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The Importance of Transparency and Trust in Digital Marketing

Years ago, I took the time to set up four new email addresses for myself. Not one or two. Four.

I had finally tired of waking up each morning to an inbox bursting with 500 or 600 emails. Perhaps a hundred were actual work or personal emails. Another few dozen were emails I had signed up for but no longer cared about. (Come ons from retailers I had made a purchase from, mailing lists no longer relevant to me, and so on.) And the rest were good old-fashioned spam.

Turns out, somebody should have told me back in 1996 that it was going to turn out to be a bad idea to use my primary email address to register on every site I had a relationship with.

So I changed my email address and set up four new ones to handle casual site subscriptions (one each for business and personal) and more important financial transactions (banking, taxes, accounting, and insurance, etc. — again one each for business and personal.)

And yet here I am again, ten years later, facing largely the same dilemma. And that gets right to the heart of the problem with privacy issues in marketing. There is virtually no transparency.

Transparency and Trust

I am quite certain I didn’t share my financial transaction emails with anyone other than my banks, accountants, and the few online retailers with whom I do business repeatedly. Yet one or more of them clearly shared my information with their “partners.”

I’m sure that’s doing so was legit based on the legalese buried in their Terms and Conditions agreements — you know, the ones you click to agree to without reading. But does that make it right?

Even businesses that know better don’t seem to care. (A lead gen specialist I knew left the field and bought a motel. Does he really think it’s OK for him to have put me on his new motel’s mailing list?)

That creates problems even for those marketers who try to stay on the right side of privacy laws. Trust simply isn’t there because transparency is so lacking.

Interestingly, I’ve had marketers tell me they’re OK with this. Their arguments have all been along the lines of, “Well, we know they’re motivated because they wouldn’t share their email address without if they weren’t really interested.”

Hmm.

As I’ve noted in the past, this is either an enormous problem or no problem at all, since younger consumers are much more relaxed about privacy issues than their older counterparts. I’ve also noted that it would’t surprise me to see this change as those younger consumers age into homeownership and other large financial events and commitments that can be at risk to identity theft.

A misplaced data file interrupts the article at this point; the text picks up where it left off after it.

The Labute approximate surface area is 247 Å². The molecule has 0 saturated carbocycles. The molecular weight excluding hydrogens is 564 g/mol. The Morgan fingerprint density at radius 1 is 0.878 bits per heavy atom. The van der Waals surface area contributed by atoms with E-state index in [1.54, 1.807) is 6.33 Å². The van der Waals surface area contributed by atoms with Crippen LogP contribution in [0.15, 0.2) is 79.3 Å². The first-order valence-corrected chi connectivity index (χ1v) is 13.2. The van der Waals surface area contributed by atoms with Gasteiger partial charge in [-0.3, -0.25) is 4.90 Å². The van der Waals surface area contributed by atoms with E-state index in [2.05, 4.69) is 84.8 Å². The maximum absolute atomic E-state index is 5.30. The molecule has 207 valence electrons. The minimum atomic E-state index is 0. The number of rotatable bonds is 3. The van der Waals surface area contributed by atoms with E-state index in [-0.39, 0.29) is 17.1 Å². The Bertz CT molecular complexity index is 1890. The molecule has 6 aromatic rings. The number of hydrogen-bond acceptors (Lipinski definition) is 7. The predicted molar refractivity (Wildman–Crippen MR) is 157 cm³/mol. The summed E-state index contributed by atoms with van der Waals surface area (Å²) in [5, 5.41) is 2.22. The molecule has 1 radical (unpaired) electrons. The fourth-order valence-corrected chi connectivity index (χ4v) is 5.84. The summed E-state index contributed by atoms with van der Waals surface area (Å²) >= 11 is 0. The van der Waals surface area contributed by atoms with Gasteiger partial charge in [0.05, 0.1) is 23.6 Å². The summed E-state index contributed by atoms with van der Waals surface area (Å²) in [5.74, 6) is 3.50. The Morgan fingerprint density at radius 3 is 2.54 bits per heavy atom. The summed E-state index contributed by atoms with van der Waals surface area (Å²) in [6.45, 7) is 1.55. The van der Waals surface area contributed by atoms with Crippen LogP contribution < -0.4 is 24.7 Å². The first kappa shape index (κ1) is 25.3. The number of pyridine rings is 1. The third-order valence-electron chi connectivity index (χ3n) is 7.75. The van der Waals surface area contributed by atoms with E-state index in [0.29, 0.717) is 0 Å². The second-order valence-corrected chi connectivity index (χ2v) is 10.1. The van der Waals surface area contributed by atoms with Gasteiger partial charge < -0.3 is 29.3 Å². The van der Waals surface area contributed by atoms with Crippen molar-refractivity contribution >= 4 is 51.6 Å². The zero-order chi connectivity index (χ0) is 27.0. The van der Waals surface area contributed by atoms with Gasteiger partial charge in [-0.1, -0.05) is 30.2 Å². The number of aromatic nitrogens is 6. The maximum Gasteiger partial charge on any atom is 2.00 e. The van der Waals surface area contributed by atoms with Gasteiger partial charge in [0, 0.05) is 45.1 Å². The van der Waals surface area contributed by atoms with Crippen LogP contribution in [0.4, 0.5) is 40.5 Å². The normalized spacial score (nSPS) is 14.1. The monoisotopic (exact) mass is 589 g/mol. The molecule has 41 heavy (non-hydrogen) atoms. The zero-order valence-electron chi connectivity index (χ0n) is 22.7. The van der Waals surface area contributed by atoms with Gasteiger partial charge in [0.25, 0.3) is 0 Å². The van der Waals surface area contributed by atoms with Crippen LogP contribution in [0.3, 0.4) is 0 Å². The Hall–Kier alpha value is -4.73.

So perhaps that’s the reason none of the recent attempts to create more security and certainty around identity privacy have gained traction. I wonder whether that will change with the possibilities that “decentralized identity” present.

Decentralized Identity

An offshoot of the whole blockchain/digital currency/NFT/decentralized finance world, decentralized identity has value in a way that, well, bored apes may not have for very much longer.

Decentralized identity allows consumers — any entity, really — to control their identify and how their identity is used in different transactions, including email subscriptions. It places consumers back in control of authentication instead of leaving it to a myriad of user IDs and passwords or worse, a centralized sign-on like those offered by large social networks and search conglomerates. (Which are undeniably convenient but also about as opaque as it gets.)

If decentralized identity can provide more control to individuals to determine who knows what about them, and how that information is used, trust will increase as the transparency does. Ultimately, that opens more opportunities for conscientious marketers to reach more consumers.

It will be interesting to see whether consumers give it a chance, particularly the less tech savvy segment of the world. If they do, marketers may be facing a very different privacy landscape in just a few years time.

Andrew Schulkind

Since 1996, Andrew Schulkind has asked clients one simple question: what does digital marketing success look like, and how can marketing progress be measured? A veteran content marketer, web developer, and digital strategist, Andrew founded Andigo New Media to help firms find a more strategic and productive mix of tools that genuinely support online brand goals over time. With a passion for true collaboration and meaningful consensus, his work touches social media, search-engine optimization, and email marketing, among other components. He views is primary goal as encouraging engagement. Getting an audience involved in your story requires solid information architecture, a great user experience, and compelling content. A dash of common sense doesn’t hurt, either. Andrew has presented at Social Media Week NY and WordCampNYC, among other events, on content marketing and web-development topics. His technology writing appears on the Andigo blog, in a monthly column on Biznology.com, and for print and online publications like The New York Enterprise Report, Social Media Today, and GSG Worldwide’s publications LinkedIn & Business, Facebook & Business, and Tweeting & Business. Andrew graduated with a B.A. in Philosophy from Bucknell University. He engages in a range of community volunteer work and is an avid fly fisherman and cyclist. He also loves collecting meaningless trivia. (Did you know the Lone Ranger made his mask from the cloth of his brother's vest after his brother was killed by "the bad guys?")

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